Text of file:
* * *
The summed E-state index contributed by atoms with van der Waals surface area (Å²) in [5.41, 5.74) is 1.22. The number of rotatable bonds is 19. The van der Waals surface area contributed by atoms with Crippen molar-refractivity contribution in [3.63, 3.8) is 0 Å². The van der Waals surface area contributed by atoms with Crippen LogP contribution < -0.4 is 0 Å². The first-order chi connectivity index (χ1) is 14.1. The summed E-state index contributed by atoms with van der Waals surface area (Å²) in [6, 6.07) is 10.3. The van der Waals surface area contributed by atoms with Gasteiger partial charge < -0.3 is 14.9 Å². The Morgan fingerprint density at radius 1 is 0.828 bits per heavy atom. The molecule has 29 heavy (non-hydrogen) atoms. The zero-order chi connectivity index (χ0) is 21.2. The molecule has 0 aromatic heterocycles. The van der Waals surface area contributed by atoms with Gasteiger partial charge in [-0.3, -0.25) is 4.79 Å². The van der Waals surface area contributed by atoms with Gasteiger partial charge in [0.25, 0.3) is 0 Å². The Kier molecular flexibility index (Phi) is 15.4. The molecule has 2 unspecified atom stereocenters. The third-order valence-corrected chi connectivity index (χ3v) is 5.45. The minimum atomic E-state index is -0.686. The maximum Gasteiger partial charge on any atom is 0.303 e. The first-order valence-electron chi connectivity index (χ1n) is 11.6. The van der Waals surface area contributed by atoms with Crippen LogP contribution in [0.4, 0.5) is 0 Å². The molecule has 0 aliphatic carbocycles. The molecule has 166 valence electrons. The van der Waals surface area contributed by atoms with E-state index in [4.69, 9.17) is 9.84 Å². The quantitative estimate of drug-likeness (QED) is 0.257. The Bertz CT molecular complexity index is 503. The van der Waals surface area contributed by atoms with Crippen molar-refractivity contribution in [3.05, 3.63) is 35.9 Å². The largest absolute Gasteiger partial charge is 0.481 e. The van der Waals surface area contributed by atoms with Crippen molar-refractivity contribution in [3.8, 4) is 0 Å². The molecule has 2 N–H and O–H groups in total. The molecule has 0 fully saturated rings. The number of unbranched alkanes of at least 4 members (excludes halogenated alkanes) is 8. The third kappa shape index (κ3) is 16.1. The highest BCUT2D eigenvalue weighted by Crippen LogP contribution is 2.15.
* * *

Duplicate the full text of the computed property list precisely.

The summed E-state index contributed by atoms with van der Waals surface area (Å²) in [5.41, 5.74) is 1.22. The number of rotatable bonds is 19. The van der Waals surface area contributed by atoms with Crippen molar-refractivity contribution in [3.63, 3.8) is 0 Å². The van der Waals surface area contributed by atoms with Crippen LogP contribution < -0.4 is 0 Å². The first-order chi connectivity index (χ1) is 14.1. The summed E-state index contributed by atoms with van der Waals surface area (Å²) in [6, 6.07) is 10.3. The van der Waals surface area contributed by atoms with Gasteiger partial charge < -0.3 is 14.9 Å². The Morgan fingerprint density at radius 1 is 0.828 bits per heavy atom. The molecule has 29 heavy (non-hydrogen) atoms. The zero-order chi connectivity index (χ0) is 21.2. The molecule has 0 aromatic heterocycles. The van der Waals surface area contributed by atoms with Gasteiger partial charge in [-0.3, -0.25) is 4.79 Å². The van der Waals surface area contributed by atoms with Gasteiger partial charge in [0.25, 0.3) is 0 Å². The Kier molecular flexibility index (Phi) is 15.4. The molecule has 2 unspecified atom stereocenters. The third-order valence-corrected chi connectivity index (χ3v) is 5.45. The minimum atomic E-state index is -0.686. The maximum Gasteiger partial charge on any atom is 0.303 e. The first-order valence-electron chi connectivity index (χ1n) is 11.6. The van der Waals surface area contributed by atoms with Crippen LogP contribution in [0.4, 0.5) is 0 Å². The molecule has 0 aliphatic carbocycles. The molecule has 166 valence electrons. The van der Waals surface area contributed by atoms with E-state index in [4.69, 9.17) is 9.84 Å². The quantitative estimate of drug-likeness (QED) is 0.257. The Bertz CT molecular complexity index is 503. The van der Waals surface area contributed by atoms with Crippen molar-refractivity contribution in [3.05, 3.63) is 35.9 Å². The largest absolute Gasteiger partial charge is 0.481 e. The van der Waals surface area contributed by atoms with Crippen molar-refractivity contribution in [3.8, 4) is 0 Å². The molecule has 2 N–H and O–H groups in total. The molecule has 0 fully saturated rings. The number of unbranched alkanes of at least 4 members (excludes halogenated alkanes) is 8. The third kappa shape index (κ3) is 16.1. The highest BCUT2D eigenvalue weighted by Crippen LogP contribution is 2.15.